The Ministry of Training, Colleges and Universities (MTCU) sets standards for many post-secondary programs in the province, especially for those offered by multiple colleges. The standard contains a set of overarching learning goals that guide the development of courses and the assessment of students’ competencies. These overarching goals, called Vocational Learning Outcomes (VLOs), are competencies that are directly tied to the field of practice for which students are training.
Programs that are unique to one college, or offered by only a small number of colleges, instead have Program Learning Outcomes (PLOs). PLOs are developed by the colleges themselves and describe the desired vocational competencies of students upon graduation.
Both VLOs and PLOs are approved by the MTCU, and are used to map and design the curriculum of programs.
On each program’s webpage, look for a Program Standards button to view ministry-established vocational learning outcomes, or a Learning Outcomes button to view program learning outcomes set by Humber.
Most programs are reviewed every five years – learn more in the Program Review section of our website. If new program standards must be implemented, a program review may be required outside of the regular schedule. Degree program reviews are determined by the number of years of consent granted by the MAESD.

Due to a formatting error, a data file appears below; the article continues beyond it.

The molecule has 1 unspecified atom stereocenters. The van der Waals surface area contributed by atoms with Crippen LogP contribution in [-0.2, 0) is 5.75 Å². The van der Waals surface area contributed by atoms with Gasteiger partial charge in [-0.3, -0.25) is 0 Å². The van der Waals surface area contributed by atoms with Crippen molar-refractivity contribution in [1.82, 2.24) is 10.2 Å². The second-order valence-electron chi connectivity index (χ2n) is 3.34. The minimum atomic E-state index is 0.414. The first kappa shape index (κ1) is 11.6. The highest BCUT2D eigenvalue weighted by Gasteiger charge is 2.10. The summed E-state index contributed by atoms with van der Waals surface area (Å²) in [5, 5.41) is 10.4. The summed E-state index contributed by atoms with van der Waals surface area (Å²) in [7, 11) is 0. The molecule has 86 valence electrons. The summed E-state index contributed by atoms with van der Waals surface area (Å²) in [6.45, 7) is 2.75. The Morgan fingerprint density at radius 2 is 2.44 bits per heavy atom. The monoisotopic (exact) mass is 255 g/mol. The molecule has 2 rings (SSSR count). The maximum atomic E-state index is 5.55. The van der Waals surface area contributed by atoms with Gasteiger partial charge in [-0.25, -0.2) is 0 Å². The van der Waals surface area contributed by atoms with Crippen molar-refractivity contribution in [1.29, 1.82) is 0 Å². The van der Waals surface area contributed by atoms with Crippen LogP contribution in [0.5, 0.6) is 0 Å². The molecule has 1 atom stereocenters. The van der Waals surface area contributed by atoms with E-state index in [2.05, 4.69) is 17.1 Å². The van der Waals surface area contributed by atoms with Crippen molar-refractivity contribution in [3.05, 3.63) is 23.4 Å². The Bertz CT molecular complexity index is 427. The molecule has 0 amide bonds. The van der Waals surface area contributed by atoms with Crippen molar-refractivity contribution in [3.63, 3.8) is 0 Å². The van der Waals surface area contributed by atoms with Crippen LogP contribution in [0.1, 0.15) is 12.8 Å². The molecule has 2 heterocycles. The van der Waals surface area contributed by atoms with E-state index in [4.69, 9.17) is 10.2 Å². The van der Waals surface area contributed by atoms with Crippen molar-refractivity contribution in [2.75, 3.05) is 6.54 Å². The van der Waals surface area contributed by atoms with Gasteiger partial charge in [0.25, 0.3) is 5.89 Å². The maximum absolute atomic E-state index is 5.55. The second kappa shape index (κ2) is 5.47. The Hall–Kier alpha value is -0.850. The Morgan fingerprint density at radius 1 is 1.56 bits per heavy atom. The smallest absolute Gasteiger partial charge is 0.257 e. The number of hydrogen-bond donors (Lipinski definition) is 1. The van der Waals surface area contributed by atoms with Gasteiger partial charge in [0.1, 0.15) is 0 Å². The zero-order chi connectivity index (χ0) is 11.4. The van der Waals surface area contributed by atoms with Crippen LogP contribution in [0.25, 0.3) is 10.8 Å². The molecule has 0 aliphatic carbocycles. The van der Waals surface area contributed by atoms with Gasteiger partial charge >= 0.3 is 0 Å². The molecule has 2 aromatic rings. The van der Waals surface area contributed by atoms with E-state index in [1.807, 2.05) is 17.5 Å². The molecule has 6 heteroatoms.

VLOs within a provincial standard can be modified to reflect an area of specialization or need in a local community. The MAESD reviews program standards in intervals of five to 10 years. Faculty representatives of colleges offering the same program can help develop new or renewed VLOs.
PLOs that are part of a Program Description can be changed – this usually occurs during program reviews or, for degrees, when the process of MAESD consent renewal. We work with program faculty and administrators to ensure new or revised PLOs reflect changes in the industry or student demand, or improve the clarity or measurability of outcomes.
Changes to either VLOs or PLOs must be reported and approved by the MAESD before they become official. Proposing changes to VLOs or PLOs requires the involvement of Humber’s Program Planning Development and Renewal department.
Program mapping is a necessary and useful precursor to using COSSID effectively. Faculty members work with Humber’s Centre for Teaching and Learning to migrate their instructional design information into COSSID.